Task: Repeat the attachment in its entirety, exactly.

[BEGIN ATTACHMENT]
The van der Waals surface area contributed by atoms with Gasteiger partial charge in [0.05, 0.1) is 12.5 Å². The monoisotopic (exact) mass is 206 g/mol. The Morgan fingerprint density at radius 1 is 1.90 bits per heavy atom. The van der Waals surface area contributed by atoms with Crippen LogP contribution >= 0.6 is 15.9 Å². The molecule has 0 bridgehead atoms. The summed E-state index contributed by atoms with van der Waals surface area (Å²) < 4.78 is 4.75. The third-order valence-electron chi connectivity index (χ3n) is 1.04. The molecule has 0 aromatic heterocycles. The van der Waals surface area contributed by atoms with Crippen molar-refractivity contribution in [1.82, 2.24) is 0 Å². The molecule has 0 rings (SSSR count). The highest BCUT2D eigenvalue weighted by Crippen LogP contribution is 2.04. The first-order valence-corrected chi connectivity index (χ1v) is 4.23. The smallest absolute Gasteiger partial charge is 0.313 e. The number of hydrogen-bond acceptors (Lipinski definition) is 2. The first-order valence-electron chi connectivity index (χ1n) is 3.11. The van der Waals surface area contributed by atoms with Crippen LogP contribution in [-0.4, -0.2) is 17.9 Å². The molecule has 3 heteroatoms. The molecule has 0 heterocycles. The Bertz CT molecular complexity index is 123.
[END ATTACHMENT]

The van der Waals surface area contributed by atoms with Gasteiger partial charge in [0.05, 0.1) is 12.5 Å². The monoisotopic (exact) mass is 206 g/mol. The Morgan fingerprint density at radius 1 is 1.90 bits per heavy atom. The van der Waals surface area contributed by atoms with Crippen LogP contribution >= 0.6 is 15.9 Å². The molecule has 0 bridgehead atoms. The summed E-state index contributed by atoms with van der Waals surface area (Å²) < 4.78 is 4.75. The third-order valence-electron chi connectivity index (χ3n) is 1.04. The molecule has 0 aromatic heterocycles. The van der Waals surface area contributed by atoms with Crippen molar-refractivity contribution in [1.82, 2.24) is 0 Å². The molecule has 0 rings (SSSR count). The highest BCUT2D eigenvalue weighted by Crippen LogP contribution is 2.04. The first-order valence-corrected chi connectivity index (χ1v) is 4.23. The smallest absolute Gasteiger partial charge is 0.313 e. The number of hydrogen-bond acceptors (Lipinski definition) is 2. The first-order valence-electron chi connectivity index (χ1n) is 3.11. The van der Waals surface area contributed by atoms with Crippen LogP contribution in [-0.4, -0.2) is 17.9 Å². The molecule has 3 heteroatoms. The molecule has 0 heterocycles. The Bertz CT molecular complexity index is 123.